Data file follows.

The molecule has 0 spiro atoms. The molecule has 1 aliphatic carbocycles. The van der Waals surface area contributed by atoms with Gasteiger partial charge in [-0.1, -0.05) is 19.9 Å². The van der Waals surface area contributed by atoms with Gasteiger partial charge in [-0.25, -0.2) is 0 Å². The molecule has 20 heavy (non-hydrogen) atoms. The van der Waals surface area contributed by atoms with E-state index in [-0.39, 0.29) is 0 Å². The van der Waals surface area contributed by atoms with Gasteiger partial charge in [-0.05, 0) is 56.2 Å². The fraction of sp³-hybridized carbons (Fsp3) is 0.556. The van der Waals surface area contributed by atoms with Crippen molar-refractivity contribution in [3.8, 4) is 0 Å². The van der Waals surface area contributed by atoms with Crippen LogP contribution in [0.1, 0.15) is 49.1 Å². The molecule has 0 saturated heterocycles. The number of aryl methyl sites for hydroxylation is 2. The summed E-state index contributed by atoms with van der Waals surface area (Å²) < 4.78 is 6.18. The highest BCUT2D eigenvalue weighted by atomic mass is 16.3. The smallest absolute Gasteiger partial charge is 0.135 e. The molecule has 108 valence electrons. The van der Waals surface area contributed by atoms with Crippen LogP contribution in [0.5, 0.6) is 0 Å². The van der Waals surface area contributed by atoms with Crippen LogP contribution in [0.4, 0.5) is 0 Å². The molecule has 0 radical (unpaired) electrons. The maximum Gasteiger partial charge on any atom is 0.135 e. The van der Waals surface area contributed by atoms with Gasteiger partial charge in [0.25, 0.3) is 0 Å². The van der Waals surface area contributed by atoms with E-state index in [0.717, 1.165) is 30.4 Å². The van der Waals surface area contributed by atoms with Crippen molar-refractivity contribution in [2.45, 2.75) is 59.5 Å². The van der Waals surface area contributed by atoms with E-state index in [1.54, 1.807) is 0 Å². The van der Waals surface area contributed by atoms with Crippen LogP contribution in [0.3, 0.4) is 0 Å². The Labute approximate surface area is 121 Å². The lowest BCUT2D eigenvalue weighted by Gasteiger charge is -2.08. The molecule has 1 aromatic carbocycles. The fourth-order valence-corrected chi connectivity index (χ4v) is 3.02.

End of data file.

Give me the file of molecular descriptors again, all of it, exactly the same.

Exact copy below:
The molecule has 0 spiro atoms. The molecule has 1 aliphatic carbocycles. The van der Waals surface area contributed by atoms with Gasteiger partial charge in [-0.1, -0.05) is 19.9 Å². The van der Waals surface area contributed by atoms with Gasteiger partial charge in [-0.25, -0.2) is 0 Å². The molecule has 20 heavy (non-hydrogen) atoms. The van der Waals surface area contributed by atoms with E-state index in [-0.39, 0.29) is 0 Å². The van der Waals surface area contributed by atoms with Gasteiger partial charge in [-0.05, 0) is 56.2 Å². The fraction of sp³-hybridized carbons (Fsp3) is 0.556. The van der Waals surface area contributed by atoms with Crippen molar-refractivity contribution in [3.8, 4) is 0 Å². The van der Waals surface area contributed by atoms with Crippen LogP contribution in [0.1, 0.15) is 49.1 Å². The molecule has 0 saturated heterocycles. The number of aryl methyl sites for hydroxylation is 2. The summed E-state index contributed by atoms with van der Waals surface area (Å²) < 4.78 is 6.18. The highest BCUT2D eigenvalue weighted by atomic mass is 16.3. The smallest absolute Gasteiger partial charge is 0.135 e. The molecule has 108 valence electrons. The van der Waals surface area contributed by atoms with Crippen LogP contribution in [0.5, 0.6) is 0 Å². The van der Waals surface area contributed by atoms with Crippen LogP contribution in [0.4, 0.5) is 0 Å². The molecule has 0 radical (unpaired) electrons. The maximum Gasteiger partial charge on any atom is 0.135 e. The van der Waals surface area contributed by atoms with Gasteiger partial charge in [0.25, 0.3) is 0 Å². The van der Waals surface area contributed by atoms with E-state index in [0.717, 1.165) is 30.4 Å². The van der Waals surface area contributed by atoms with Crippen molar-refractivity contribution in [2.45, 2.75) is 59.5 Å². The van der Waals surface area contributed by atoms with E-state index in [1.54, 1.807) is 0 Å². The van der Waals surface area contributed by atoms with Crippen LogP contribution in [0.3, 0.4) is 0 Å². The Labute approximate surface area is 121 Å². The lowest BCUT2D eigenvalue weighted by Gasteiger charge is -2.08. The molecule has 1 aromatic carbocycles. The fourth-order valence-corrected chi connectivity index (χ4v) is 3.02.